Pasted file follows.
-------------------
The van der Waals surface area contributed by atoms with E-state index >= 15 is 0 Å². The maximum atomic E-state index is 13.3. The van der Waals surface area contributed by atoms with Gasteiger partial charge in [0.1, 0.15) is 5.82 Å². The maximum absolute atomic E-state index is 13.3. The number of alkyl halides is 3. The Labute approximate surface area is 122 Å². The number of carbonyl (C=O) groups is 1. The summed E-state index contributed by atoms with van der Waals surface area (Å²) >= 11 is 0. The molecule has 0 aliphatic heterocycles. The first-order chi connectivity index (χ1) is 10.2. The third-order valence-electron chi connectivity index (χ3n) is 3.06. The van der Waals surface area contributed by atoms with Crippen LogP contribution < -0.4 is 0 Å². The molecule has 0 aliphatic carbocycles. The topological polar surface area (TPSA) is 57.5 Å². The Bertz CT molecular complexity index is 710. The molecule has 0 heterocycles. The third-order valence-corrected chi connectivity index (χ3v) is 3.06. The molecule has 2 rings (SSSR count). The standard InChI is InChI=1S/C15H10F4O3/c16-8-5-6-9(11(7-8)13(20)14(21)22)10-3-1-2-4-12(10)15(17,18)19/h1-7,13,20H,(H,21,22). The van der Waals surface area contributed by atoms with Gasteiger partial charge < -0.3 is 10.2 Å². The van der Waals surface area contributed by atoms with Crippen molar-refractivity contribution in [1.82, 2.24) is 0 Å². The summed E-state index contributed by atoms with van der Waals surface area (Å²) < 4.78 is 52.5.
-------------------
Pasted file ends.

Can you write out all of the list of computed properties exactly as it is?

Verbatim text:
The van der Waals surface area contributed by atoms with E-state index >= 15 is 0 Å². The maximum atomic E-state index is 13.3. The van der Waals surface area contributed by atoms with Gasteiger partial charge in [0.1, 0.15) is 5.82 Å². The maximum absolute atomic E-state index is 13.3. The number of alkyl halides is 3. The Labute approximate surface area is 122 Å². The number of carbonyl (C=O) groups is 1. The summed E-state index contributed by atoms with van der Waals surface area (Å²) >= 11 is 0. The molecule has 0 aliphatic heterocycles. The first-order chi connectivity index (χ1) is 10.2. The third-order valence-electron chi connectivity index (χ3n) is 3.06. The van der Waals surface area contributed by atoms with Crippen LogP contribution < -0.4 is 0 Å². The molecule has 0 aliphatic carbocycles. The topological polar surface area (TPSA) is 57.5 Å². The Bertz CT molecular complexity index is 710. The molecule has 0 heterocycles. The third-order valence-corrected chi connectivity index (χ3v) is 3.06. The molecule has 2 rings (SSSR count). The standard InChI is InChI=1S/C15H10F4O3/c16-8-5-6-9(11(7-8)13(20)14(21)22)10-3-1-2-4-12(10)15(17,18)19/h1-7,13,20H,(H,21,22). The van der Waals surface area contributed by atoms with Gasteiger partial charge < -0.3 is 10.2 Å². The van der Waals surface area contributed by atoms with Crippen molar-refractivity contribution in [1.82, 2.24) is 0 Å². The summed E-state index contributed by atoms with van der Waals surface area (Å²) < 4.78 is 52.5.